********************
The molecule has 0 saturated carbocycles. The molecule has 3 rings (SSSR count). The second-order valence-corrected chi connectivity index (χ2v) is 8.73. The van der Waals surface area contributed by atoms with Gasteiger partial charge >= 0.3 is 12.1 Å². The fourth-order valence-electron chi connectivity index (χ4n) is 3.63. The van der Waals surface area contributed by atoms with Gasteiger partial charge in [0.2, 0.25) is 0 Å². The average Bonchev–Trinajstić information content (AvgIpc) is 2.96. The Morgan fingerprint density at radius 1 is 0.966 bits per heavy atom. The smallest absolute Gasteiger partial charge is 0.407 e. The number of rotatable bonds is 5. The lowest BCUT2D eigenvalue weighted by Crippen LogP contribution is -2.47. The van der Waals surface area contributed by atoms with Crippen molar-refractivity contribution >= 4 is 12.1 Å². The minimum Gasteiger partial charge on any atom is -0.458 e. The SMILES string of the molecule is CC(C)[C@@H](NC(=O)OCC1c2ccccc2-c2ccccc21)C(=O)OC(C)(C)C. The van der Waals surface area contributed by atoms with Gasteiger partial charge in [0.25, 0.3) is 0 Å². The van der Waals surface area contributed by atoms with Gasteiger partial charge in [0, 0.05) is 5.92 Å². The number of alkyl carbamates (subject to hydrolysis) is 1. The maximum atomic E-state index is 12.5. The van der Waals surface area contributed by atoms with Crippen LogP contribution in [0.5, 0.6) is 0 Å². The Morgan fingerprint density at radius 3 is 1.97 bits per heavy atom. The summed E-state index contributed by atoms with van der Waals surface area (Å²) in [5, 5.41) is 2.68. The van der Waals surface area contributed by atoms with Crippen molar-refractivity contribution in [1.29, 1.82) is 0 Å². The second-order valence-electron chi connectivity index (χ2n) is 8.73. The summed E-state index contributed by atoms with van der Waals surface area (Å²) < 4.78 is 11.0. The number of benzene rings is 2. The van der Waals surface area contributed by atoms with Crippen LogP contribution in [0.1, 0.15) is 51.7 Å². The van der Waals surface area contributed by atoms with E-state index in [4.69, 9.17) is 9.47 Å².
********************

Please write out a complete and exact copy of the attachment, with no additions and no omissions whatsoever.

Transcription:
The molecule has 0 saturated carbocycles. The molecule has 3 rings (SSSR count). The second-order valence-corrected chi connectivity index (χ2v) is 8.73. The van der Waals surface area contributed by atoms with Gasteiger partial charge >= 0.3 is 12.1 Å². The fourth-order valence-electron chi connectivity index (χ4n) is 3.63. The van der Waals surface area contributed by atoms with Gasteiger partial charge in [0.2, 0.25) is 0 Å². The average Bonchev–Trinajstić information content (AvgIpc) is 2.96. The Morgan fingerprint density at radius 1 is 0.966 bits per heavy atom. The smallest absolute Gasteiger partial charge is 0.407 e. The number of rotatable bonds is 5. The lowest BCUT2D eigenvalue weighted by Crippen LogP contribution is -2.47. The van der Waals surface area contributed by atoms with Crippen molar-refractivity contribution >= 4 is 12.1 Å². The minimum Gasteiger partial charge on any atom is -0.458 e. The SMILES string of the molecule is CC(C)[C@@H](NC(=O)OCC1c2ccccc2-c2ccccc21)C(=O)OC(C)(C)C. The van der Waals surface area contributed by atoms with Gasteiger partial charge in [0.25, 0.3) is 0 Å². The van der Waals surface area contributed by atoms with Gasteiger partial charge in [0, 0.05) is 5.92 Å². The number of alkyl carbamates (subject to hydrolysis) is 1. The maximum atomic E-state index is 12.5. The van der Waals surface area contributed by atoms with Crippen LogP contribution in [0.5, 0.6) is 0 Å². The Morgan fingerprint density at radius 3 is 1.97 bits per heavy atom. The summed E-state index contributed by atoms with van der Waals surface area (Å²) in [5, 5.41) is 2.68. The van der Waals surface area contributed by atoms with Crippen molar-refractivity contribution in [1.29, 1.82) is 0 Å². The second-order valence-electron chi connectivity index (χ2n) is 8.73. The summed E-state index contributed by atoms with van der Waals surface area (Å²) < 4.78 is 11.0. The number of benzene rings is 2. The van der Waals surface area contributed by atoms with Crippen LogP contribution in [0.1, 0.15) is 51.7 Å². The van der Waals surface area contributed by atoms with E-state index in [4.69, 9.17) is 9.47 Å².